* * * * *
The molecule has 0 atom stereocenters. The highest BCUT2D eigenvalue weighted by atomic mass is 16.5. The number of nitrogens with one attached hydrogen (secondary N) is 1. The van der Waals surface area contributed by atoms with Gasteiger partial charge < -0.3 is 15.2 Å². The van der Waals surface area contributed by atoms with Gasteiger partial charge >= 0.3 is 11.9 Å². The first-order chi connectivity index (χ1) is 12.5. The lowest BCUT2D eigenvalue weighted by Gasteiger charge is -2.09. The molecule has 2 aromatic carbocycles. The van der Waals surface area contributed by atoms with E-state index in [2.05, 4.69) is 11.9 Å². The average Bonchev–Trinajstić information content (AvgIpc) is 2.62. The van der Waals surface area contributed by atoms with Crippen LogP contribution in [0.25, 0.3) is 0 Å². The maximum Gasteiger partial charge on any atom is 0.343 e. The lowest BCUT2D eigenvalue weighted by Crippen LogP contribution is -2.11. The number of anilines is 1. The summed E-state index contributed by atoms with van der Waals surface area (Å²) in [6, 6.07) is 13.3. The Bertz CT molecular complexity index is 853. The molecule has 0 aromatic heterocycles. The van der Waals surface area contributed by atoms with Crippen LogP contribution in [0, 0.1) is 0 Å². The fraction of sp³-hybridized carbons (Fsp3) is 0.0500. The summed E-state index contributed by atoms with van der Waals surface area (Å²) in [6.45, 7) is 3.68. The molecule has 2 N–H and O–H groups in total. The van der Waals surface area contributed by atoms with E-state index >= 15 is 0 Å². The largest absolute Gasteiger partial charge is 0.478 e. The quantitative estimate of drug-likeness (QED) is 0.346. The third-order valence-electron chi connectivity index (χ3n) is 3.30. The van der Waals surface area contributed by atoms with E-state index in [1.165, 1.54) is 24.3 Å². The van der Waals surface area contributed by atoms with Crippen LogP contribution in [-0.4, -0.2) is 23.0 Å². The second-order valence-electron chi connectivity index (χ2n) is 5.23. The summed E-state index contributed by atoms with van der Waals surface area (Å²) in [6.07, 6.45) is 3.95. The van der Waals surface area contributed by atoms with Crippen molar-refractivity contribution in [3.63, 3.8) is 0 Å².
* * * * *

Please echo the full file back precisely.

The molecule has 0 atom stereocenters. The highest BCUT2D eigenvalue weighted by atomic mass is 16.5. The number of nitrogens with one attached hydrogen (secondary N) is 1. The van der Waals surface area contributed by atoms with Gasteiger partial charge < -0.3 is 15.2 Å². The van der Waals surface area contributed by atoms with Gasteiger partial charge >= 0.3 is 11.9 Å². The first-order chi connectivity index (χ1) is 12.5. The lowest BCUT2D eigenvalue weighted by Gasteiger charge is -2.09. The molecule has 2 aromatic carbocycles. The van der Waals surface area contributed by atoms with E-state index in [2.05, 4.69) is 11.9 Å². The average Bonchev–Trinajstić information content (AvgIpc) is 2.62. The van der Waals surface area contributed by atoms with Crippen LogP contribution in [0.25, 0.3) is 0 Å². The maximum Gasteiger partial charge on any atom is 0.343 e. The lowest BCUT2D eigenvalue weighted by Crippen LogP contribution is -2.11. The number of anilines is 1. The summed E-state index contributed by atoms with van der Waals surface area (Å²) in [6, 6.07) is 13.3. The Bertz CT molecular complexity index is 853. The molecule has 0 aromatic heterocycles. The van der Waals surface area contributed by atoms with Crippen LogP contribution in [0, 0.1) is 0 Å². The fraction of sp³-hybridized carbons (Fsp3) is 0.0500. The summed E-state index contributed by atoms with van der Waals surface area (Å²) in [6.45, 7) is 3.68. The molecule has 2 N–H and O–H groups in total. The van der Waals surface area contributed by atoms with E-state index >= 15 is 0 Å². The largest absolute Gasteiger partial charge is 0.478 e. The quantitative estimate of drug-likeness (QED) is 0.346. The third-order valence-electron chi connectivity index (χ3n) is 3.30. The van der Waals surface area contributed by atoms with E-state index in [1.165, 1.54) is 24.3 Å². The van der Waals surface area contributed by atoms with Crippen LogP contribution in [-0.4, -0.2) is 23.0 Å². The second-order valence-electron chi connectivity index (χ2n) is 5.23. The summed E-state index contributed by atoms with van der Waals surface area (Å²) in [6.07, 6.45) is 3.95. The van der Waals surface area contributed by atoms with Crippen molar-refractivity contribution in [3.63, 3.8) is 0 Å².